We are all adjusting to new realities in life and sport. With much of the world in lockdown and training curtailed, how does this affect our fitness? How much will we lose, and what is the minimal dose that we need to retain our fitness?
First off, I hope that everyone is keeping safe and healthy.
With no timeframe to the resumption of sports, elite athletes are facing an uncertain time. With Olympic athletes planning their training over many years to peak for a particular event on a particular date and time, the rug has been truly yanked out from underneath them.
Add to this the inability to train as normal, and you can imagine the level of stress faced by elite athletes. In an electronic survey, 95% of US Olympic athletes report that their training has been either severely affected or eliminated.
There is also a large degree of uncertainty in terms of how training during a pandemic may affect their health, with an almost exactly even split in responses of “yes” “no” and “unsure” to the question “do you feel that continuing to train and prepare will put your health at risk?”
With the removal of events and an uncertain resumption of activity, what should we as athletes be considering? If we cannot train as normal, how much fitness – both endurance and strength – will we lose? How much should we lose? If we don’t have access to a gym for our strength training, what are other ways to maintain our strength gains? Is this a good time for cross training, and how much sport specificity should we retain? What do we know about exercise and immune function?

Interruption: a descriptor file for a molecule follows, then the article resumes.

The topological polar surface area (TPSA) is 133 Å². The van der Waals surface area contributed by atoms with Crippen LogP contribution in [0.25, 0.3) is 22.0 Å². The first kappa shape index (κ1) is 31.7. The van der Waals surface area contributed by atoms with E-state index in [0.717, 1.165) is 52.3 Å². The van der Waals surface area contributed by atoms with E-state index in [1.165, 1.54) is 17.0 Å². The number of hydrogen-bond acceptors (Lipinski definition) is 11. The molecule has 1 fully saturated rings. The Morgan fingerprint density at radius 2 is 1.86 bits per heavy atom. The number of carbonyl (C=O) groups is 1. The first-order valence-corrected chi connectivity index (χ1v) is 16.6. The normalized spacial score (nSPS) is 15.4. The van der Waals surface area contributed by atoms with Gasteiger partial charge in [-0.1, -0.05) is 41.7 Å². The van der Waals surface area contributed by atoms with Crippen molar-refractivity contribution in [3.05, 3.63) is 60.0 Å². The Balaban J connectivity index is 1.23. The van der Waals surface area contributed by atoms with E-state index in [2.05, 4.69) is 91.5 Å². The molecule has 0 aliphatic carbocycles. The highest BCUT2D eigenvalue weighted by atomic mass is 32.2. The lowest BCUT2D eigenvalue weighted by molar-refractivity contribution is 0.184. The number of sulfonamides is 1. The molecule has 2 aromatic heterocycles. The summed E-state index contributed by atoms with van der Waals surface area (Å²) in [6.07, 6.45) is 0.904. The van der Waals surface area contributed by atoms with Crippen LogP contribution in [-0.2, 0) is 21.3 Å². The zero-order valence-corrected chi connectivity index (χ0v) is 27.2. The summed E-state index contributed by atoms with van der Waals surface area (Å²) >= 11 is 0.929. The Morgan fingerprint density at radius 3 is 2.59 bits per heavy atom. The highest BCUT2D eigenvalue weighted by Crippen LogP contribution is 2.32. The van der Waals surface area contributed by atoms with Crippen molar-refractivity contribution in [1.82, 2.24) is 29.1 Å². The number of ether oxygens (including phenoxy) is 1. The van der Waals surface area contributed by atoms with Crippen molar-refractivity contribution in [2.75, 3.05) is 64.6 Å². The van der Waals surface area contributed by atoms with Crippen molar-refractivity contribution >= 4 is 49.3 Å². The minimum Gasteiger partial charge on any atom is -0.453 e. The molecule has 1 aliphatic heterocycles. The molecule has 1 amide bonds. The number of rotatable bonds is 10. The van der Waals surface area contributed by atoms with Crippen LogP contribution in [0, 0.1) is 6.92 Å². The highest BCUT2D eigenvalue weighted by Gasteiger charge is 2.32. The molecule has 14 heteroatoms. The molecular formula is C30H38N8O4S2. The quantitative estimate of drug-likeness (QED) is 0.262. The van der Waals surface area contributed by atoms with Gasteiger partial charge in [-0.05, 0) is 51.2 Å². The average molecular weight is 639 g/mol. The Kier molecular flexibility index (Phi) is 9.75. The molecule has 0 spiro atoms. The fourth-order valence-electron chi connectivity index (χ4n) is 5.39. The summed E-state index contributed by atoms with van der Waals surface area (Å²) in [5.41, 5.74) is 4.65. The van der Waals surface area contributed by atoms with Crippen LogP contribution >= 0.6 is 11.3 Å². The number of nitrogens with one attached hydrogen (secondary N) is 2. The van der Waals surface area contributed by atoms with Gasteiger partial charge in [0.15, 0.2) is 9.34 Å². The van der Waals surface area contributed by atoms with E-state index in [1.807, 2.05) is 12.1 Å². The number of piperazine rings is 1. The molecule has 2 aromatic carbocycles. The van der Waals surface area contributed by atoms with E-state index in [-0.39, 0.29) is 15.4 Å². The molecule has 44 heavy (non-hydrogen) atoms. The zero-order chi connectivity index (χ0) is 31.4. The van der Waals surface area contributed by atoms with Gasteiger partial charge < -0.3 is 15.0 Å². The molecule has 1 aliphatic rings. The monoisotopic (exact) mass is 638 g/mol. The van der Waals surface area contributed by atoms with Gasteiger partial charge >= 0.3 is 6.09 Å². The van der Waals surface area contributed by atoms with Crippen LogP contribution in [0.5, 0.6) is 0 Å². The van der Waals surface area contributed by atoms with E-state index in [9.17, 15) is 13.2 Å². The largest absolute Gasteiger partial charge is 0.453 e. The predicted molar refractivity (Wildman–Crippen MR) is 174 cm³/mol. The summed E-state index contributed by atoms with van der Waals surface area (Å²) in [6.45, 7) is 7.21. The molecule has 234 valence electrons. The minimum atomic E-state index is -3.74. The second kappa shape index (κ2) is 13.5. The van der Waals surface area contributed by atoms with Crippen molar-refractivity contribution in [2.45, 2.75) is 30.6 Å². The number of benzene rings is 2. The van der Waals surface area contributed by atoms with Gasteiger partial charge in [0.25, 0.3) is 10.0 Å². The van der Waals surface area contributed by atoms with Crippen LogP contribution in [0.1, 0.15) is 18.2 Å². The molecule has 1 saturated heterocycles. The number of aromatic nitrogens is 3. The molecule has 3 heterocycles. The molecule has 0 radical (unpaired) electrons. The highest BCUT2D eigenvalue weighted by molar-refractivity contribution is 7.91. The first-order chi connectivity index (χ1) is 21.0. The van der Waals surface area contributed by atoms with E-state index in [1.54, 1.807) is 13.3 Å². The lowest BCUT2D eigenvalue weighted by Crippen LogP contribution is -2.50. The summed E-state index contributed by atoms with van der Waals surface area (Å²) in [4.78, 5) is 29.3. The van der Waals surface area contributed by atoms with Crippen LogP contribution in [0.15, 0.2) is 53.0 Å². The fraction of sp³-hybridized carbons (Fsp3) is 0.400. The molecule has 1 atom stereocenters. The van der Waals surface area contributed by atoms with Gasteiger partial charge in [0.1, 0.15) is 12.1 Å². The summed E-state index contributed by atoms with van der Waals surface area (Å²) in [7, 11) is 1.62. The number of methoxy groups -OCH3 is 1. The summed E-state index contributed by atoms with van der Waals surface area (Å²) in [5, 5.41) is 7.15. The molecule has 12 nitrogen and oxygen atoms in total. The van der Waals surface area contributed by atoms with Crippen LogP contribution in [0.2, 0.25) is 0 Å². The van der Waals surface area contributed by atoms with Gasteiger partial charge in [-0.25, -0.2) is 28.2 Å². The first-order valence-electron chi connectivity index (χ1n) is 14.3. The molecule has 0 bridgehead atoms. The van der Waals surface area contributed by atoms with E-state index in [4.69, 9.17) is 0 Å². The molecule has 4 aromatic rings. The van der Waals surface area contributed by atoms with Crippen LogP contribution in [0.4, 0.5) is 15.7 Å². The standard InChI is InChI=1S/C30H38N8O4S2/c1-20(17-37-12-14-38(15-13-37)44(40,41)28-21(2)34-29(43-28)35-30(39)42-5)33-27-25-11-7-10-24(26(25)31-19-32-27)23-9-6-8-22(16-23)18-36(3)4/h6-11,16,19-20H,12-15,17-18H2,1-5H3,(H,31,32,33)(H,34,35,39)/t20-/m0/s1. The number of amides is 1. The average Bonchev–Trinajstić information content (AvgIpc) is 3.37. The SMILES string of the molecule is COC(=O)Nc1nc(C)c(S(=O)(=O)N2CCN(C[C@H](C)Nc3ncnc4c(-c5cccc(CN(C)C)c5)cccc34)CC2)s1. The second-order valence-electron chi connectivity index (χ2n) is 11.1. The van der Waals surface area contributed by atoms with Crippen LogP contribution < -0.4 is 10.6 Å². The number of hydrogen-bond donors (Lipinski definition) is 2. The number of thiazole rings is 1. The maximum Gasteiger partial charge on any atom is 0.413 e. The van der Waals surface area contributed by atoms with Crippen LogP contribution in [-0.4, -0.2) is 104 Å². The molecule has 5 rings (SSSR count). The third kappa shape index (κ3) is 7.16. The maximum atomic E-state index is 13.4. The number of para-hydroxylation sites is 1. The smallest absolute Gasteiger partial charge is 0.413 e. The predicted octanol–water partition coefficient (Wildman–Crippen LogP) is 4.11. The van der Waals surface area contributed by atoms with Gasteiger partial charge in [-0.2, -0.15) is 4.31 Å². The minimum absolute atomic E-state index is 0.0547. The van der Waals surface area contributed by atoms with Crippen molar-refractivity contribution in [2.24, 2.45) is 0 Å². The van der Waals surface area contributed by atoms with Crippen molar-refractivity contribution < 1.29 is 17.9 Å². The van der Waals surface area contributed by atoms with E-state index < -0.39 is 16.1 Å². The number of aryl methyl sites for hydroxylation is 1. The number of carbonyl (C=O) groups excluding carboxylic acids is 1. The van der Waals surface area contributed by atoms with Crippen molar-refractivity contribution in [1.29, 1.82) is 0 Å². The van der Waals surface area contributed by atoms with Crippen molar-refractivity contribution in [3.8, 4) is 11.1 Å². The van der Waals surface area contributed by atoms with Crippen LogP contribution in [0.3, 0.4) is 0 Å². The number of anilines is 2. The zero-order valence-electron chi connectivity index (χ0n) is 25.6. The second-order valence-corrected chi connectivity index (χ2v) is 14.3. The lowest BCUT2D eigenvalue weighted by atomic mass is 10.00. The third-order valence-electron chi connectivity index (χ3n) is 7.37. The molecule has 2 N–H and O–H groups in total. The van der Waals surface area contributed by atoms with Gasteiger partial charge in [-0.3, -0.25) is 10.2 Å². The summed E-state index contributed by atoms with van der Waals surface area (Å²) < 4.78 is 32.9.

Canadian Sport Institute – Pacific
These are just a few of the topics covered in a new webinar produced by the Canadian Sport Institute – Pacific out in Victoria, on the far west side of Canada. The speakers were my friend Dr. Trent Stellingwerff, performance lead at CSI-P, and Dr. Stu Phillips, next door to me at McMaster University in Hamilton.
Trent is a true force of nature in sport science, leading applied sport science for Athletics Canada and helping to lead the emerging field of Relative Energy Deficiency – Sports (RED-S) in athletes. Stuart is a Canada Research Chair and one of the top leaders in strength training research, along with being the inaugural recipient of our Canadian Society for Exercise Physiology’s mentorship award.
I won’t repeat their excellent presentation in detail, as it’s fully worth the hour of your time to watch. However, here are my main summary and personal takeaways.
1. There are numerous examples of elite athletes taking large chunks of time completely off due to pregnancy, injury, or planned detraining, yet who have come back just as strong or stronger. For example, Eliud Kipchoge and many Kenyan marathoners regularly take 20-30 days completely off after each marathon.
Takeaway: Don’t sweat the decreased or disappeared training.
2. With limited work on truly elite athletes, the best evidence is that speed and anaerobic capacity decreases most rapidly, while endurance has a longer decay timecourse.